Most universities are already full
Following the #FeesMustFall protests last year, deferred exams have resulted in several universities having to delay the start of some of their academic years.
Several universities have reported that they are already at capacity, regardless of the influx of new matriculants.
At the University of Cape Town, deferred exams are scheduled to take place between January 23 and February 10.
Space is available for 4 200 first-year students.
UCT spokesperson Azwi Mufamadi told the City Press; Deferred exams will not affect the intake of first-year students. We have met our offer targets and will only know the uptake rate after registration in mid-March.
“UCT does not accept walk-in applications,” he said. Classes have been significantly delayed and will only begin on March 13.
UWC spokesperson Luthando Tyhalibongo said “The university is working with the list of provisionally accepted applicants. The application deadline closed in October and no further applications will be accepted.”
Classes will now begin on February 27, two weeks later than usual.
University of Fort Hare spokesperson Lizo Phiti said 5 542 spaces were open to first-year students, but “that number has already been exhausted, subject to outstanding matric results”.
Tshwane University of Technology (TUT) has space for 15 000 first-year students.
TUT spokesperson Willa de Ruyter said “Although many courses are already full, the university’s online application enquiry system offers prospective students another opportunity to apply for the 2017 academic year.
“The system will open on Monday and will be available until all courses are full,” she said.
“Re-examinations have been scheduled to take place from January 9 to 13,” she said.
University of the Witwatersrand (Wits) spokesperson Buhle Zuma said 6 200 first-year places were available.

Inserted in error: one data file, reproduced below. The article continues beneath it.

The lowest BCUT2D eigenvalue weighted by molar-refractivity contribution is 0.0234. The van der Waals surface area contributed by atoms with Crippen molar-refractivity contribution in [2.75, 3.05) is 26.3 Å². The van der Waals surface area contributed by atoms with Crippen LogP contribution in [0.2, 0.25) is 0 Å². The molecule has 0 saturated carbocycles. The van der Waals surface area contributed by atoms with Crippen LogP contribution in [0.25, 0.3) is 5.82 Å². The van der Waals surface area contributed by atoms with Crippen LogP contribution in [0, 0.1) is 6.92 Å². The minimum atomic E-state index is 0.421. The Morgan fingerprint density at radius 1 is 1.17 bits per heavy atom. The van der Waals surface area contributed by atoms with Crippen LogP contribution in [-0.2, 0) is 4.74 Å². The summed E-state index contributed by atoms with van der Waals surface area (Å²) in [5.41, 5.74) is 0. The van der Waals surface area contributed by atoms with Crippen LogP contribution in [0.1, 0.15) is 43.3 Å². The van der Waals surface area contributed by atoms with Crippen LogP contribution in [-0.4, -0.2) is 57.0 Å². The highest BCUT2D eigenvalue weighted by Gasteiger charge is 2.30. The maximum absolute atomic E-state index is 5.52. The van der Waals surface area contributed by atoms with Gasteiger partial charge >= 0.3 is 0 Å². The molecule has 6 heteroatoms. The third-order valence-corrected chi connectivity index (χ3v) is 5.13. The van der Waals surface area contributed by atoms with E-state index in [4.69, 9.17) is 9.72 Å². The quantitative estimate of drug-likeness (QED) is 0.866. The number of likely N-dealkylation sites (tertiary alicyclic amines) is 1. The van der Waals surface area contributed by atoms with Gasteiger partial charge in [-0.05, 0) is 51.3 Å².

All exams were written last year.
No late applications will be allowed.
Lectures start on February 6.
At Rhodes University, 6 500 spaces were available for first-year students.
Spokesperson Zandile Mbabela said “Students could choose to write their exams either in November/December or between January 9 and 24.
"The bulk of them wrote and completed their exams in the first exam session, with the rest scheduled to start writing on Monday,” she said.
University of Johannesburg (UJ) spokesperson Herman Esterhuizen said the university planned to accept 10 500 first year students.
"However, enquiries related to late applications for programmes that may have additional capacity for enrollment can be submitted online via the late enquiry link [a mobile site] on the UJ website from Monday.”
Walter Sisulu University spokesperson Yonela Tukwayo said 7 500 spaces were available for first-year students, the publication reports.
“We still have spaces in our accounting and science programmes, although these are limited. We do not take walk-ins.
"We encourage learners to apply through the department of higher education and training’s Central Application Clearing House, which is geared to assist all late applicants.”
University of Zululand spokesperson Gcinekile Nhleko said the university had received 80 000 applications for 5 000 places.
“Registration takes place from January 16 to 20 for first-year students.
“Only then will we be able to identify spaces, because all courses are full.”
Stellenbosch University spokesperson Martin Viljoen said the university had space for 5 000 first-year students and that all their exams were completed last year.
University of South Africa (Unisa) spokesperson Martin Ramotshela said registration was open to prospective students who applied and were accepted during the last application phase.
The phase closed in November.
“A second application phase for students for the second semester of 2017 will open from April 3 to 28,” he said.
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